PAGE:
Preparing for a Career that Doesn’t Exist Yet
By Jennifer Kennedy
Jennifer is IEA’s Marketing & Communications Coordinator. Her position includes more traditional communications media such as newsletters and brochures, but it also involves much more modern technology, including email newsletters, the IEA blog and website, and social networks.
The U.S. Department of Labor estimates that 65% of today’s grade school students will end up in jobs that do not yet exist. I can tell you that my job, which includes a great deal of social media and online components, looks very different than what someone in a similar role would have done when I was in grade school. So, how can you prepare for a career field that doesn’t exist yet? I’m going to offer some advice that helped me get to where I am today.
Find a skill that you enjoy and go from there.
“Science is a way of thinking much more than it is a body of knowledge.” – Carl Sagan
If you enjoy a skill that can translate into several career paths, hone it. I have always loved languages and writing. So, I took every opportunity I could throughout my education to develop a command of language (English and Spanish for now, but I’m working on Italian and French next, just for fun) and better my writing skills. I entered poetry contests. I kept a “journal” of my thoughts and ideas and often wrote pages of reflections solely for the purpose of writing. My job now may be working with a variety of media that were rare – if in existence at all – when I was young, but at the root of much of my work is writing. I write every single day. It might be as simple as a tweet of less than 140 characters, or it might be an eight-page newsletter. Regardless of the length, the medium, or the purpose, honing my language and writing skills has helped me do my job each and every day.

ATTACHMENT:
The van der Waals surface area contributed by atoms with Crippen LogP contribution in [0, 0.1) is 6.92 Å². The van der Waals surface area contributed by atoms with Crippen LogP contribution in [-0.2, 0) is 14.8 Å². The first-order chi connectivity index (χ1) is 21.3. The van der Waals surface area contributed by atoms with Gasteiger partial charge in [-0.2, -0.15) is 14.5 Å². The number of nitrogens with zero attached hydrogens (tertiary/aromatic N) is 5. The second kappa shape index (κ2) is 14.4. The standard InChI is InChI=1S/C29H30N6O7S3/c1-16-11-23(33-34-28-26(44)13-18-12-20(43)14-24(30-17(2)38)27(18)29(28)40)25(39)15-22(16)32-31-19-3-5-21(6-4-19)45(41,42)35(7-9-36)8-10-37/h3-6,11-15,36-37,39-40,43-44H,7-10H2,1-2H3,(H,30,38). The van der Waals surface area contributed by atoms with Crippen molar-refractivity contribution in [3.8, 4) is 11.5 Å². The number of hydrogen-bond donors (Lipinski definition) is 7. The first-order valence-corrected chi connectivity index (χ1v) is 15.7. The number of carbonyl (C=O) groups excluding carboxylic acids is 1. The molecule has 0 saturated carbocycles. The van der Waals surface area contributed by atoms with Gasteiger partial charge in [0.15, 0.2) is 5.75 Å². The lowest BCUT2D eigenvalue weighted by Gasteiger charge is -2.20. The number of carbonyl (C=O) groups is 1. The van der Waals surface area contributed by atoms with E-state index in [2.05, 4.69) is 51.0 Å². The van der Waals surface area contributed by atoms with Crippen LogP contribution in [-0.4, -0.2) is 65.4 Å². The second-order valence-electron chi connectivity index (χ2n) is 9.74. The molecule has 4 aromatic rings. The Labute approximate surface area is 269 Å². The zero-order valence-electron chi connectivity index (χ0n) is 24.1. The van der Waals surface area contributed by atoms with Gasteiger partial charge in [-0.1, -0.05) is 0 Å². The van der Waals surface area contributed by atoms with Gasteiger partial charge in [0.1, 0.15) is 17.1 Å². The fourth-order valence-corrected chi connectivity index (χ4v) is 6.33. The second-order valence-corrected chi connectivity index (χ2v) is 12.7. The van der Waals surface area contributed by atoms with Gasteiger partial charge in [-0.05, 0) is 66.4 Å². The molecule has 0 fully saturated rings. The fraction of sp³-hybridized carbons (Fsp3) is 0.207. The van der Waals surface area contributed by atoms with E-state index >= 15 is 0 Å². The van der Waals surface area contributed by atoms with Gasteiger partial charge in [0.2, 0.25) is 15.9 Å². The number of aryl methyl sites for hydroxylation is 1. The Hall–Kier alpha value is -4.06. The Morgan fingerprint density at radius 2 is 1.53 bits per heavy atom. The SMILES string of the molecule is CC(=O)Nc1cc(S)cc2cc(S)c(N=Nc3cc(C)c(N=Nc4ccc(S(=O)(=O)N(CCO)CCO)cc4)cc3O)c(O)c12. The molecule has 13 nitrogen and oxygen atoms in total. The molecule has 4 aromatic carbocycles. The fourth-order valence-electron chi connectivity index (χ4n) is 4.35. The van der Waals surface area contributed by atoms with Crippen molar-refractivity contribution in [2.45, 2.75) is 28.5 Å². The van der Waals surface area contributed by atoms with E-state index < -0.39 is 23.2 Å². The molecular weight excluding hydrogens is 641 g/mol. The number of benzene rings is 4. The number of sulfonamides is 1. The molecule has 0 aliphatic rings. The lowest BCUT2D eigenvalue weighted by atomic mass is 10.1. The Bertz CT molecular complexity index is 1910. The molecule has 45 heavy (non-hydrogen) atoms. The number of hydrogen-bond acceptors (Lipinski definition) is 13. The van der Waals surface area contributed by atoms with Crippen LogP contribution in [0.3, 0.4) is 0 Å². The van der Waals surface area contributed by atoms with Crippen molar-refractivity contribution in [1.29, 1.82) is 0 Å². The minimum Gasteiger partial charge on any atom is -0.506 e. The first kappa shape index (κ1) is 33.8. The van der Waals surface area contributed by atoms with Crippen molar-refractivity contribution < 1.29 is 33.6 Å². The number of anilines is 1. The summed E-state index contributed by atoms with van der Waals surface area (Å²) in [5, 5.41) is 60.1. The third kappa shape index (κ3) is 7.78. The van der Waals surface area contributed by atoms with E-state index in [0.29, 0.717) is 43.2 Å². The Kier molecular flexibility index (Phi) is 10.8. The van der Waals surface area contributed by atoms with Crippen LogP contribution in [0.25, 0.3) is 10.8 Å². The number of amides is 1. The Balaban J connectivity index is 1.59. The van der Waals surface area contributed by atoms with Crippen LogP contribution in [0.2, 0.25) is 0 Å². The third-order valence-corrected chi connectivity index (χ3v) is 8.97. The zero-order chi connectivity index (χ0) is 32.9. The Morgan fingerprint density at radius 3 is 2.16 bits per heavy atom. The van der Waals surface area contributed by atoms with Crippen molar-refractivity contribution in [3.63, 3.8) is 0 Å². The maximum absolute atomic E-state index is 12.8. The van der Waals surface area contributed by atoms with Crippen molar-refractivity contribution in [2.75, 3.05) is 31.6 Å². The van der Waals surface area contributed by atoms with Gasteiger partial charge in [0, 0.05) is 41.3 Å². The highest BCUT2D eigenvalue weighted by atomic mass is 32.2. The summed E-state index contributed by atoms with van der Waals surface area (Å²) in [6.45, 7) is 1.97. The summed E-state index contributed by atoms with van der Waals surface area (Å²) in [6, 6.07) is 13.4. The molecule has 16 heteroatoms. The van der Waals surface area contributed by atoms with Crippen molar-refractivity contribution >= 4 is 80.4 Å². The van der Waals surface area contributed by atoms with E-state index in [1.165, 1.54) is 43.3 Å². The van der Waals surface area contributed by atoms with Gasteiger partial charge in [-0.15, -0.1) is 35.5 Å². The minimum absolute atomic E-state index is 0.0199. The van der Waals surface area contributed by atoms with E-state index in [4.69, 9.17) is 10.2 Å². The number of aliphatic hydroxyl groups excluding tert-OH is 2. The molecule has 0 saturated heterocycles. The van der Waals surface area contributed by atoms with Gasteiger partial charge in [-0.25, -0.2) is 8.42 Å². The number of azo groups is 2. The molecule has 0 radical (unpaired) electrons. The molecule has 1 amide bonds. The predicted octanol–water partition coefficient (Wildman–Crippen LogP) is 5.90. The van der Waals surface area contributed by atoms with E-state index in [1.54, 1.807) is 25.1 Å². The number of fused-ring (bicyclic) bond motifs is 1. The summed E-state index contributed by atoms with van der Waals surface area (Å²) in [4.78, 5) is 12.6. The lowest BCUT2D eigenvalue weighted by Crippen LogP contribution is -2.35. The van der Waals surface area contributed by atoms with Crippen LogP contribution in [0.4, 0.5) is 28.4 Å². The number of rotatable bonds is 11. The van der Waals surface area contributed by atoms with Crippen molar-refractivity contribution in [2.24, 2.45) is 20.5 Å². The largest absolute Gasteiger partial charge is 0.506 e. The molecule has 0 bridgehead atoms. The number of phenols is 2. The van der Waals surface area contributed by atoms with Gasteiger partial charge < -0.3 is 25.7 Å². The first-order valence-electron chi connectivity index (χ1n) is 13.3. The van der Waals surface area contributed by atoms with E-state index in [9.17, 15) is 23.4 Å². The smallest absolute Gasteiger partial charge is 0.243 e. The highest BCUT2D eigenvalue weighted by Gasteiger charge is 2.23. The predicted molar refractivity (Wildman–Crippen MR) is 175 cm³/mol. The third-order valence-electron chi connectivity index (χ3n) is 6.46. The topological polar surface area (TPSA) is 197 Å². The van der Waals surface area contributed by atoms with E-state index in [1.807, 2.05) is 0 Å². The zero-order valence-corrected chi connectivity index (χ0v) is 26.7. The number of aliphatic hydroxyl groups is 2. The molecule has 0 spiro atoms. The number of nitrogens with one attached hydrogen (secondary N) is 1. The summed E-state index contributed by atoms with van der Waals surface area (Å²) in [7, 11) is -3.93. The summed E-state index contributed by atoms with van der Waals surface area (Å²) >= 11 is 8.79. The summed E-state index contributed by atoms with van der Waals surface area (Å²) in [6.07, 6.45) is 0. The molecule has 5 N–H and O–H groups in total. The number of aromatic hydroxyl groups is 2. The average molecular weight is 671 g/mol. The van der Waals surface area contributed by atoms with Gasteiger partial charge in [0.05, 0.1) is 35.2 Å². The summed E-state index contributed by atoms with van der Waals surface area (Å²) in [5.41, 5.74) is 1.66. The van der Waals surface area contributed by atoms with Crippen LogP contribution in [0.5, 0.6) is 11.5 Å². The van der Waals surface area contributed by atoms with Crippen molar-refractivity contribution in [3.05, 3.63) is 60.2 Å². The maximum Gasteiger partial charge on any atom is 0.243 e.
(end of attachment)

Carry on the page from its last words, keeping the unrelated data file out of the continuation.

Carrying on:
Certain skills are also valuable across fields, so develop those, too. Written and oral communication skills are extremely valuable in any field. Critical thinking and problem solving are also skills that will take you far in any career. An article in the Washington Post suggests building skills in key areas defined as “anything humans still do better than robots.” This includes “solving unstructured problems and working with new information.”
Find mentors, including at least one who has seen an industry – any industry – change over time.
Learn from that person how he or she adapted, how jobs and strategies changed. This will help you see for yourself what skills are necessary for the ever-changing business landscape. This can include academia, as well. You should also build relationships with a wide variety of people both inside and outside of your area of interest. While you are still in school, these can be teachers or peers.
Learn how to be a good employee, regardless of the field you enter. Be willing to learn new things every day.
Here are a few tips on how to be a good employee, most of which stress the importance of constantly learning new things:
- Learn from the people around you. Respect coworkers and their ideas.
- Learn how to respectfully voice your opinions and ideas. This can be difficult, especially for introverts, but your ideas are valuable to the discussion.